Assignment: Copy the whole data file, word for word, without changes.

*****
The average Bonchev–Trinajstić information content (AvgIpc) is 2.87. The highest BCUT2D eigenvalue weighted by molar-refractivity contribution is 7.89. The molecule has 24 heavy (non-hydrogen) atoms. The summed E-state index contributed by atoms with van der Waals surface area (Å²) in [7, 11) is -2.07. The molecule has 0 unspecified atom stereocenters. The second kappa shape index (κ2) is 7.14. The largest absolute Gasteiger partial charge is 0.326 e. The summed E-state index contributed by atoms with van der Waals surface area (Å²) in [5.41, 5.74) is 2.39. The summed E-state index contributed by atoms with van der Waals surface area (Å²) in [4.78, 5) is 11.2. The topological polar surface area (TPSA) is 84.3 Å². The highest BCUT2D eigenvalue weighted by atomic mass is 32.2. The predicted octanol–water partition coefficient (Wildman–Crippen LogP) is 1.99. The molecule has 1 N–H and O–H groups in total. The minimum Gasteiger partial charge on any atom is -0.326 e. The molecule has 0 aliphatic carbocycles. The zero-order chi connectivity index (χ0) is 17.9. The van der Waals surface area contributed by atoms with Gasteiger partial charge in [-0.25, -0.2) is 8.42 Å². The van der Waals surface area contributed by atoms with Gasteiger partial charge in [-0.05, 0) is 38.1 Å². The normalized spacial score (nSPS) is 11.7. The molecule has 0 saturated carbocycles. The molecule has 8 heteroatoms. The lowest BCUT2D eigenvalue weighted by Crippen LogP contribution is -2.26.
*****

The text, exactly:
The average Bonchev–Trinajstić information content (AvgIpc) is 2.87. The highest BCUT2D eigenvalue weighted by molar-refractivity contribution is 7.89. The molecule has 24 heavy (non-hydrogen) atoms. The summed E-state index contributed by atoms with van der Waals surface area (Å²) in [7, 11) is -2.07. The molecule has 0 unspecified atom stereocenters. The second kappa shape index (κ2) is 7.14. The largest absolute Gasteiger partial charge is 0.326 e. The summed E-state index contributed by atoms with van der Waals surface area (Å²) in [5.41, 5.74) is 2.39. The summed E-state index contributed by atoms with van der Waals surface area (Å²) in [4.78, 5) is 11.2. The topological polar surface area (TPSA) is 84.3 Å². The highest BCUT2D eigenvalue weighted by atomic mass is 32.2. The predicted octanol–water partition coefficient (Wildman–Crippen LogP) is 1.99. The molecule has 1 N–H and O–H groups in total. The minimum Gasteiger partial charge on any atom is -0.326 e. The molecule has 0 aliphatic carbocycles. The zero-order chi connectivity index (χ0) is 17.9. The van der Waals surface area contributed by atoms with Gasteiger partial charge in [-0.25, -0.2) is 8.42 Å². The van der Waals surface area contributed by atoms with Gasteiger partial charge in [-0.05, 0) is 38.1 Å². The normalized spacial score (nSPS) is 11.7. The molecule has 0 saturated carbocycles. The molecule has 8 heteroatoms. The lowest BCUT2D eigenvalue weighted by Crippen LogP contribution is -2.26.